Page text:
Purpose: To evaluate the potential of the new prognostic information gained by analyzing the coexpression of epidermal growth factor receptor (EGFR) and cyclooxygenase-2 (COX-2) in cervical cancer patients. Experimental Design: Sixty-eight patients with International Federation of Gynecology and Obstetrics stage IIB squamous cell carcinoma of the uterine cervix, who underwent concurrent chemoradiotherapy between 1993 and 1996, were divided into the following four groups according to their immunoreactivities for EGFR and COX-2 in paraffin-embedded sections: (a) the EGFR-negative/COX-2-negative group (n = 11); (b) the EGFR-negative/COX-2-positive group (n = 8); (c) the EGFR-positive/COX-2-negative group (n = 27); and (d) the EGFR-positive/COX-2-positive group (n = 22). The clinical features, patterns of treatment failure, and survival data in the four groups were compared. Results: Positive immunoreactivity for EGFR and COX-2 was observed in 49 of 68 (72%) and 19 of 68 (28%), respectively. However, no strong correlation was found between the levels of EGFR and COX-2 immunopositivity (R2 = 0.05, P = 0.07). Patients in the EGFR-positive/COX-2-positive group had a higher likelihood of locoregional recurrence than those in the other three groups (P = 0.02). Of the patients in the four groups, patients positive for both oncoproteins were found to have the worst prognosis with an overall 5-year disease-free survival rate of 55% compared with 91% for the EGFR-negative/COX-2-negative patients, 88% for the EGFR-negative/COX-2-positive patients, and 69% for the EGFR-positive/COX-2-negative patients (P = 0.05, log-rank test). In addition, the synchronous coexpression of the EGFR and COX-2 oncoproteins was found to be an independent prognostic factor by univariate and multivariate analyses (relative risk = 4.0, P = 0.03). Conclusions: Given these observations, we conclude that the coexpression of EGFR and COX-2 immunoreactivity may be used as a potent molecular risk factor for predicting the poor survival of patients with the International Federation of Gynecology and Obstetrics stage IIB squamous cell carcinoma of the uterine cervix.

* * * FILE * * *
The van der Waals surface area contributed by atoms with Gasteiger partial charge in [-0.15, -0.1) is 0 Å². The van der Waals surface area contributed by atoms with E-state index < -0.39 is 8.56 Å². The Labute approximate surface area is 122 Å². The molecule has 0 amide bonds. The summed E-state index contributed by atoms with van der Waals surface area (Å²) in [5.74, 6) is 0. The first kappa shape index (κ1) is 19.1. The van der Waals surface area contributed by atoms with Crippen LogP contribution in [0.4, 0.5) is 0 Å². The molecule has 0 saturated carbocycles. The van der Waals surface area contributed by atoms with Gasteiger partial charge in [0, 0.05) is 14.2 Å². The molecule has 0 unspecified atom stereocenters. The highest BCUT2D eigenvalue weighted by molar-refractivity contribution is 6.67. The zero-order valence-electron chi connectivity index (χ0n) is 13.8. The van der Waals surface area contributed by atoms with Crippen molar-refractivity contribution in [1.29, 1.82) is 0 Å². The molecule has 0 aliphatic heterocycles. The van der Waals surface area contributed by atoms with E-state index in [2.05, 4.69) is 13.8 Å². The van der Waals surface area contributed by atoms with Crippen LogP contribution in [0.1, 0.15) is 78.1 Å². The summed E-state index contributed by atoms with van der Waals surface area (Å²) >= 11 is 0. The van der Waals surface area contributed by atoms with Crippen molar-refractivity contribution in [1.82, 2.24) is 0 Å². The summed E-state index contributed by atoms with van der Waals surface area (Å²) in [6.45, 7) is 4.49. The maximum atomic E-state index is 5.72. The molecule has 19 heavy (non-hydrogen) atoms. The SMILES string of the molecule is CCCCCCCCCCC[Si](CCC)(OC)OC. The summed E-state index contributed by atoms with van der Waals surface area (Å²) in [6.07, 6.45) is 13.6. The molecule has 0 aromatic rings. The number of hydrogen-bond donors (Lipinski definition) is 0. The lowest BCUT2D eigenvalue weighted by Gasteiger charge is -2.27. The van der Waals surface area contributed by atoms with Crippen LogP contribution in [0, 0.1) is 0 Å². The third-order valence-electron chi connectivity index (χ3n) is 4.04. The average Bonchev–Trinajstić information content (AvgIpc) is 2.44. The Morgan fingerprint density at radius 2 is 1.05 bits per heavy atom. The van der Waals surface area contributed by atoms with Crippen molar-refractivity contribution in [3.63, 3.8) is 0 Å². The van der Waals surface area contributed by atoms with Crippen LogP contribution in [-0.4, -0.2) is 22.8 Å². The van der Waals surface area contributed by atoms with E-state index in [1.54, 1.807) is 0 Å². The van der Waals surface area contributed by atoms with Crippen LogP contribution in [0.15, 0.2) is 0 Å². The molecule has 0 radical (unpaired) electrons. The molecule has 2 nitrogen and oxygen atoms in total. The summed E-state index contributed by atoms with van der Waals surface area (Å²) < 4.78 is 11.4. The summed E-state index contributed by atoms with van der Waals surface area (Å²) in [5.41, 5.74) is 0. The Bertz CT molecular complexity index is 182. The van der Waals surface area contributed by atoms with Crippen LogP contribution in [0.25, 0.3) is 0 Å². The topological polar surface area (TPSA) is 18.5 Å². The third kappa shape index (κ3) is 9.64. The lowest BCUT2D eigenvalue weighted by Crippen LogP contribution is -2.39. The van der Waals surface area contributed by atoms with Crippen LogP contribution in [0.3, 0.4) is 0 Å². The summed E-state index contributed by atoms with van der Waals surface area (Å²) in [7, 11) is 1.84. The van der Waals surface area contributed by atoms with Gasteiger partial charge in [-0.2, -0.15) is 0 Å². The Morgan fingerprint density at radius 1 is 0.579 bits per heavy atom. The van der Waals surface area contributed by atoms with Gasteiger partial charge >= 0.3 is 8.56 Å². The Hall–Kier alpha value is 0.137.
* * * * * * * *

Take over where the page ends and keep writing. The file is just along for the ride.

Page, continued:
All Science Journal Classification (ASJC) codes
- Cancer Research